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A Look Inside the U.S. Military’s “Doomsday Plane,” Built to Withstand the Aftermath of a Nuclear Blast

©US Air Force

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The plane is officially known as the U.S. Air Force’s E-4B, but most people just call it the “doomsday plane.” The aircraft is used to take the Secretary of Defense all over the world, and it is a monster of an airplane. The plane is also known as the National Airborne Operations Center.

The E-4B is almost six stories tall, has four enormous engines, and can withstand the immediate aftermath of a nuclear explosion. How’s that for technology? A member of the U.S. Air Force said, “It’s like a backup Pentagon. There’s always one plane on alert and ready to go 24 hours, seven days a week.”

Just like its sister aircraft Air Force One, the E-4B is like a flying command center, and many of the plane’s capabilities are classified. There are four “doomsday planes” that have been in operation since 1980, and they are based at Offutt Air Force Base in Nebraska.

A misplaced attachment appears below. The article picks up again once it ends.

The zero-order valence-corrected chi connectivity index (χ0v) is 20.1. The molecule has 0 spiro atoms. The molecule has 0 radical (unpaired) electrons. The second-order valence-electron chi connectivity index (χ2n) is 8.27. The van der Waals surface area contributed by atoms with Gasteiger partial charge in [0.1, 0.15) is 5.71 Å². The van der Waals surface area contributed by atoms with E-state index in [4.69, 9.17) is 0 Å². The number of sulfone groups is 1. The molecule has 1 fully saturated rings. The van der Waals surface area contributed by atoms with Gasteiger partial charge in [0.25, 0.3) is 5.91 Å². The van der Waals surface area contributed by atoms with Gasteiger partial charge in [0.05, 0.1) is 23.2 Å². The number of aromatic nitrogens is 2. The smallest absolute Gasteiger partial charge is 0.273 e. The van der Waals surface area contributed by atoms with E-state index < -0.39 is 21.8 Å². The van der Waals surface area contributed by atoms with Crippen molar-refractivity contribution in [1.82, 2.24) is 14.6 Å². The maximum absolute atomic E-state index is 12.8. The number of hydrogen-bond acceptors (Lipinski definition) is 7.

The aircraft truly is a marvel of technology. The large hump on top of the E-4B is called a “radome” and houses satellite dishes and antennas that allow people onboard to contact submarines, ships, aircraft, and phone lines anywhere in the world. Because of the humongous fuel tanks and the ability to refuel while flying, the E-4B can stay in the air for several days without ever having to land.

The plane can accommodate up to 112 people. It has three levels, 18 bunks, 6 bathrooms, a briefing room, and a conference room. Interestingly, the E-4B is not up-to-date technologically and relies on analog technology.

A crew member said, “It’s a common misconception, but this plane doesn’t have digital touch screens in the cockpit or elsewhere. The conditions that this plane is meant to fly in call for analog, since digital tech would fry during a nuclear war.”

Yikes…